JOURNAL ARTICLE
RESEARCH SUPPORT, NON-U.S. GOV'T
Add like
Add dislike
Add to saved papers

Association of PTPN22 haplotypes with Graves' disease.

CONTEXT: A recent study reported associations of a series of single nucleotide polymorphisms (SNPs) within PTPN22, including rs2476601, with rheumatoid arthritis.

OBJECTIVE: Having previously reported significant association of the T allele of rs2476601 in a Graves' disease (GD) cohort, we sought to determine whether novel rheumatoid arthritis-associated SNPs were also contributing to susceptibility to GD.

DESIGN: Case control and family-based studies of five PTPN22 tag SNPs were performed.

SETTING: An United Kingdom academic department of medicine was the setting for the study.

PATIENTS OR OTHER PARTICIPANTS: A total of 768 GD patients, 768 control subjects, and 313 families with autoimmune thyroid disease participated.

MAIN OUTCOME MEASURE: Tests for association with disease were the main outcome measure.

RESULTS: No association with disease of any of the individual SNPs and no correlation between genotype and clinical phenotype were seen. However, haplotype analysis of the SNP markers with addition of rs2476601 did reveal a strong association of a haplotype containing the T allele, in both the case control (chi2 = 29.13; P = 6.77 x 10(-8)) and family data sets (chi2 = 5.24; P = 0.02). Furthermore, a novel protective effect of a haplotype containing all six SNPs was observed (chi2 = 17.02; P = 3.7 x 10(-5)).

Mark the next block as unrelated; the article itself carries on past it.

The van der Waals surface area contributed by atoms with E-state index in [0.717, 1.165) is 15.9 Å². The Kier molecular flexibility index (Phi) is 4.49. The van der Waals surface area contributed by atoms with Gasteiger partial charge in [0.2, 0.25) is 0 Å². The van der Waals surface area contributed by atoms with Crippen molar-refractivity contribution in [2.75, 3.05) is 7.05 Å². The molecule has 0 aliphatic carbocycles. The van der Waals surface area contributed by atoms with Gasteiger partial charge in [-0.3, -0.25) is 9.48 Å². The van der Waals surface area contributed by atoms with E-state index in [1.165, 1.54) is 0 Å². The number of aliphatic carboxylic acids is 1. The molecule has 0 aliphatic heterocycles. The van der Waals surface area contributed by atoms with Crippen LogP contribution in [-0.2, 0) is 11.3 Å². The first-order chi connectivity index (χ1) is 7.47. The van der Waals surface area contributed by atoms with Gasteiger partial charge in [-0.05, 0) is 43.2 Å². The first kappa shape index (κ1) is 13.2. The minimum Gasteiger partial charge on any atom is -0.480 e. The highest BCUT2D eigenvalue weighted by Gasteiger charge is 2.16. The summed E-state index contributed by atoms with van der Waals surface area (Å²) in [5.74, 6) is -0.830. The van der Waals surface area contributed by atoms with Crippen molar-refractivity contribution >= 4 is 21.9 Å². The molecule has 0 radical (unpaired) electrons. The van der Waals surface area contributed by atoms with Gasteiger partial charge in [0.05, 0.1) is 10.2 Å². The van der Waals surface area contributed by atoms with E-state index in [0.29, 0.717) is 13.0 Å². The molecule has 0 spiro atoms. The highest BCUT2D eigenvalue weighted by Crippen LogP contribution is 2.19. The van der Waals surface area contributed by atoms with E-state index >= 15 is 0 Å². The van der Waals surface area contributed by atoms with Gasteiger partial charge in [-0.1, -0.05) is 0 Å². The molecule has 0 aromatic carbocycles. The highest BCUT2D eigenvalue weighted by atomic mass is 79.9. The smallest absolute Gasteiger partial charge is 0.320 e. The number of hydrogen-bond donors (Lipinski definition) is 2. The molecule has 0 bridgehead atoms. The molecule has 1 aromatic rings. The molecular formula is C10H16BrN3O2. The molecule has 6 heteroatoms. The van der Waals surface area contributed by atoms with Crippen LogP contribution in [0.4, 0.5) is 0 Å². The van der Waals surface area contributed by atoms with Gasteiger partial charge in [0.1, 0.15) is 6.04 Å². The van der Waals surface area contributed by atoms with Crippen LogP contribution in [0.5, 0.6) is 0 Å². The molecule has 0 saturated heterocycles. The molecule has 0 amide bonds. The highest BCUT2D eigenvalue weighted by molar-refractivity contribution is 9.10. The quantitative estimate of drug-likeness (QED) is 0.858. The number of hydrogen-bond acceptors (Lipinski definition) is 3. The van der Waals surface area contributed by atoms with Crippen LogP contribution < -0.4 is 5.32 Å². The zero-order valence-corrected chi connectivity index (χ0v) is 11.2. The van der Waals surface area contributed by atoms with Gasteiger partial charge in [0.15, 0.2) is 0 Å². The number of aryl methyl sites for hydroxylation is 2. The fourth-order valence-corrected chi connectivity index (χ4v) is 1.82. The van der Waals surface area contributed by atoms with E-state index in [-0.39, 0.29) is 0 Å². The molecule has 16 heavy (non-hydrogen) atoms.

CONCLUSIONS: These data suggest that the association of SNPs within the PTPN22 region differs between autoimmune diseases, occurring individually and/or as part of a haplotype, indicating that the mechanisms by which PTPN22 confers susceptibility to GD may, in part, be disease specific.

Full text links

We have located links that may give you full text access.
Can't access the paper?
Try logging in through your university/institutional subscription. For a smoother one-click institutional access experience, please use our mobile app.

For the best experience, use the Read mobile app

Mobile app image

Get seemless 1-tap access through your institution/university

For the best experience, use the Read mobile app

All material on this website is protected by copyright, Copyright © 1994-2024 by WebMD LLC.
This website also contains material copyrighted by 3rd parties.

By using this service, you agree to our terms of use and privacy policy.

Your Privacy Choices Toggle icon

You can now claim free CME credits for this literature searchClaim now

Get seemless 1-tap access through your institution/university

For the best experience, use the Read mobile app